I’m back at home base – the holy town of Vrindavana. Here we periodically return to reassess, refine and refresh. This spiritual hub, almost inconspicuously, helps one shed the illusory layers of lamentation and hankering, reminding us of the real business in life. In 1958, while residing as a lone, penniless mendicant in this remote town, Srila Prabhupada wrote a beautiful poem. “In this mood,” he said, “I am getting many realisations.”
Krishna has shown me the naked form of material nature,
By his strength it has all become tasteless to me today.
“I gradually take away all the wealth of those upon whom I am merciful.”
How was I able to understand this mercy of the all-merciful? (Stanza 1)
Somehow my life trajectory led me to the life of a monk. As years progress, I realise that the renounced order is not just a dress, an identity, role, position, or life situation. It must mature into a deep internal conviction. Saffron signifies fire; the setting ablaze of all material concern. Saffron is not just a statement, but the opportunity and responsibility to embody genuine detachment. Not a dry, bitter, heartless or forced detachment, but a natural indifference coming from genuine spiritual inspiration. Without this higher taste, what is the real substance of one’s so-called renunciation? I’m falling short, and challenged to dig a little deeper.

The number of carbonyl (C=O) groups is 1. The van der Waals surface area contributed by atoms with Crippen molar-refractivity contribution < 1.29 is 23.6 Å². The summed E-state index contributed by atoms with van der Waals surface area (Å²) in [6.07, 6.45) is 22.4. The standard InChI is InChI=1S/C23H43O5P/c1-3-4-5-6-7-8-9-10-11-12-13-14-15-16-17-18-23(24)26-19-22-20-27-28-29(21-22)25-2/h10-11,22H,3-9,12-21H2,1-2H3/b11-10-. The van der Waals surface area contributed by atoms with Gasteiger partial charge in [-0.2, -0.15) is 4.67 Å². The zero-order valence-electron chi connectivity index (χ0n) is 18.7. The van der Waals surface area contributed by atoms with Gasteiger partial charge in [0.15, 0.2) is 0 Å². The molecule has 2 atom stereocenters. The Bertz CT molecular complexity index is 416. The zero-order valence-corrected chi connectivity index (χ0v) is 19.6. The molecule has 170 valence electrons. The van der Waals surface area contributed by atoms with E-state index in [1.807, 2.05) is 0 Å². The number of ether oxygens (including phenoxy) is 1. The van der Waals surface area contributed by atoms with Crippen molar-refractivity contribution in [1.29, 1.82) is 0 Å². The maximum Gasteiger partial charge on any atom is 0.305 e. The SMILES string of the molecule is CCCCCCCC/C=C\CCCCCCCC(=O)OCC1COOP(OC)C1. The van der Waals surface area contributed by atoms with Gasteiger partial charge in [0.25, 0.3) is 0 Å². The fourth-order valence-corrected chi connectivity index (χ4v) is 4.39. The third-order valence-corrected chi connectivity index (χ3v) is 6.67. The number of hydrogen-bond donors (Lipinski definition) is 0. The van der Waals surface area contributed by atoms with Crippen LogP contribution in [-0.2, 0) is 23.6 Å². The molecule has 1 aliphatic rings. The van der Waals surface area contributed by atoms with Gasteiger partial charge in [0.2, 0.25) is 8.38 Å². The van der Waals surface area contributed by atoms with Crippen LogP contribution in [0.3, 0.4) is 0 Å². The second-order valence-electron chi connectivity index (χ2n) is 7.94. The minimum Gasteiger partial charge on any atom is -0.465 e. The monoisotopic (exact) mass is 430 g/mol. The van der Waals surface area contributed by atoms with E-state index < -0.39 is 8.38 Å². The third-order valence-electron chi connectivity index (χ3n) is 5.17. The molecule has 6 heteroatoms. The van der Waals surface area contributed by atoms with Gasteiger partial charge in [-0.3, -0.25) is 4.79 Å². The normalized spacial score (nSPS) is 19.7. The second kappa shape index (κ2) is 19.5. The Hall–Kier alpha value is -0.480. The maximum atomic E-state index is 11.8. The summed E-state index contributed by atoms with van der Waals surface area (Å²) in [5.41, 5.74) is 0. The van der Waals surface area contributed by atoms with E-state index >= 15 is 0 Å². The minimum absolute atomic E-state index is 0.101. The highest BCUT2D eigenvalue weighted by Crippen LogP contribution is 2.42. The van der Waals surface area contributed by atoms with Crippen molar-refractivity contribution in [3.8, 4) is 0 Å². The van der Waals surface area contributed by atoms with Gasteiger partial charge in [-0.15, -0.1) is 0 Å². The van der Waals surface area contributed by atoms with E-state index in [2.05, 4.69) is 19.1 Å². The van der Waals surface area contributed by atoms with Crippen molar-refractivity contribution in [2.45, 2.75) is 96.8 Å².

Everyone has abandoned me, seeing me as penniless,
Wife, relatives, friends, brothers, everyone.
This is misery, but it gives me a laugh. I sit alone and laugh.
In this maya-samsara, whom do I really love? (Stanza 1)
Here we are in the cosmic transit lounge. According to karmic configuration, we arrive here from the ten directions, catching planes to different destinations, and rubbing shoulders in the meantime. We are but temporary acquaintances. The transitory world of names, however, conjures up a variety of ingenious strategies to distract us from our real purpose. The enticing drama of family, friendship, love and society; providing an endless source of convenient excuses to dodge Krishna life after life. We’ve done it all before. Now I can only hope I won’t lose my focus again. May the residents of Vrindavana inspire me to let go, once and for all.